Thomas Lopez-Pierre (holding private placement memorandum) with models during casting call for Fashion Show Club Magazine /investor presentation for Lopez-Pierre Realty, LLC, November 19, 2007 (NYC)

I’m watching Anjanette Levert’s documentary on BET right now. The filmmaker, an educated African-American journalist, celebrates her 35th birthday and acknowledges to her dismay that she is STILL unmarried. For answers she turns to her family, her friends and a very interesting negro…Thomas Lopez Pierre, Managing Partner of The Harlem Club, a private social club for professional African-Americans. Any professional man is eligible to join, but women must be under 35, single, have no children; AND they must also submit head and body photos. Thomas points out the troubling statistic that of those African-Americans that graduate college, 65% are women. That leaves a shortage of available professional men for women like Anjanette. As you might think, the ladies in the documentary are not feeling Mr. Lopez. He says that most professional men don’t want a partner (who is a professional woman who works and that they have to support in their goals and journey to success) …they want a wife and that they want to walk into the room with a drop dead gorgeous woman/trophy that personifies their success. He also says there is NO hope for any unmarried black woman over the age of 35. Very interesting…sigh.

What do I think?
Everybody wants love. No body wants to be one of “those women”.  Yall know what I’m talking about!

Very interesting so far…it will be on again as part of the Black Stories series, I’m sure.

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Black Women and the Fear of Natural, Nappy Hair

Wigs, weaves, extensions and chemical relaxers are examples of how hair is socially, psychologically, and culturally significant to the black female experience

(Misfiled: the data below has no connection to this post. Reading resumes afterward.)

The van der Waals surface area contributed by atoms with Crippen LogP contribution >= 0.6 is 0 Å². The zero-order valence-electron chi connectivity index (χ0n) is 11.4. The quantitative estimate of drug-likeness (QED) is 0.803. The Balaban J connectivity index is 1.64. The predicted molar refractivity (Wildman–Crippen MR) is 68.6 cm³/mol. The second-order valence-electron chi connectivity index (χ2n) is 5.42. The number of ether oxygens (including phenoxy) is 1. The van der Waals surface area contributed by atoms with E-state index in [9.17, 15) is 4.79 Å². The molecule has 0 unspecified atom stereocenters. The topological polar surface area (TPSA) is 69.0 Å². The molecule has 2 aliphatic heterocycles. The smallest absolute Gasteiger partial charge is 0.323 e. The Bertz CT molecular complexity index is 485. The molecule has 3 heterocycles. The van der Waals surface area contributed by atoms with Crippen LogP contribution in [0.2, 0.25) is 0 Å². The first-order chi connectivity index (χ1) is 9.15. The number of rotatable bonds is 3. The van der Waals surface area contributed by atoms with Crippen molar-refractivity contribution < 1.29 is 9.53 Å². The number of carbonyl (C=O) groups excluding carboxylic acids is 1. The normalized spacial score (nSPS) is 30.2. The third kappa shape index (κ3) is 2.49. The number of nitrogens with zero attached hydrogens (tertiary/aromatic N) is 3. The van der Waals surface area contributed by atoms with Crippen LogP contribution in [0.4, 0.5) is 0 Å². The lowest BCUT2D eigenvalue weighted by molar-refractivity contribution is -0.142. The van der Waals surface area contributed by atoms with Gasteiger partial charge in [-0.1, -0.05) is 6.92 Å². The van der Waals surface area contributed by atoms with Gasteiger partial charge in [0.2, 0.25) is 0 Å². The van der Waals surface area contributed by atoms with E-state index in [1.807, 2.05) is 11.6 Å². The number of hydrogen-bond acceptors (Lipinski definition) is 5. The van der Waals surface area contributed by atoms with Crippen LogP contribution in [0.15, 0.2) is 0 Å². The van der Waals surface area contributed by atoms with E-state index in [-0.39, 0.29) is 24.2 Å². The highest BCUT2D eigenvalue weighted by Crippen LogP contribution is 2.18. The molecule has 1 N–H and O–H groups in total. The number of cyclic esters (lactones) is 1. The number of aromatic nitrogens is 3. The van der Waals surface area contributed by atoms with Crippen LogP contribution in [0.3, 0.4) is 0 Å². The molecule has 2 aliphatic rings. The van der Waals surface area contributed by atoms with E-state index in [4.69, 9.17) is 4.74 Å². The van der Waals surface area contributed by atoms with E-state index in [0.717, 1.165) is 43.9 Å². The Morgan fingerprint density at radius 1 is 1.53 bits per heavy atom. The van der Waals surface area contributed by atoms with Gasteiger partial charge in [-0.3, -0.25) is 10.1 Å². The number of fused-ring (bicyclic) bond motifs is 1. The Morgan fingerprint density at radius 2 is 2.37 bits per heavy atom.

By The Star.com
As a black woman living in Canada, I often feel invisible when it comes to my natural hair. The television series da Kink In My Hair (which just wrapped up its first season on Global television) taps into a lot of the issues black women have with hair, but on the streets of Toronto, it’s a whole other story.

Some people might be offended by what I have to say, and others might think: “It’s just hair. Get a life.” Fair enough. But, since freeing myself from the dependency of chemically relaxing my hair every eight weeks, I feel it important to use my voice.

Too many black women can’t remember what it’s like to feel their natural hair. I know several, who have not felt their scalp since Bobby Brown was a member of New Edition. And I have sat in hair salons with women who spend more money on their hair than their education.

I also know a lot of black women who secretly want to go natural, but fear the reaction at work, what their family will say, even that their partner will leave them. If hair is just hair, you’d think going natural would be just as easy as processing your hair.

Then there are weaves, a process by which synthetic or real hair is sewn into one’s natural hair to give the appearance of long, flowing, straight hair. While many women, irrespective of race, wear weaves (they’re common in Hollywood), black women wear them to cover up, not merely enhance, their natural state.

Talk about hair is so woven into the black female experience that people often make jokes about who has “good hair” and who has “bad hair.” In the song “I Am Not My Hair,” India Aries sings, “Good hair means curls and waves/Bad hair means you look like a slave.” A lot of people might not have a clue as to what she’s talking about, but, as a black woman, I sure do. Continue reading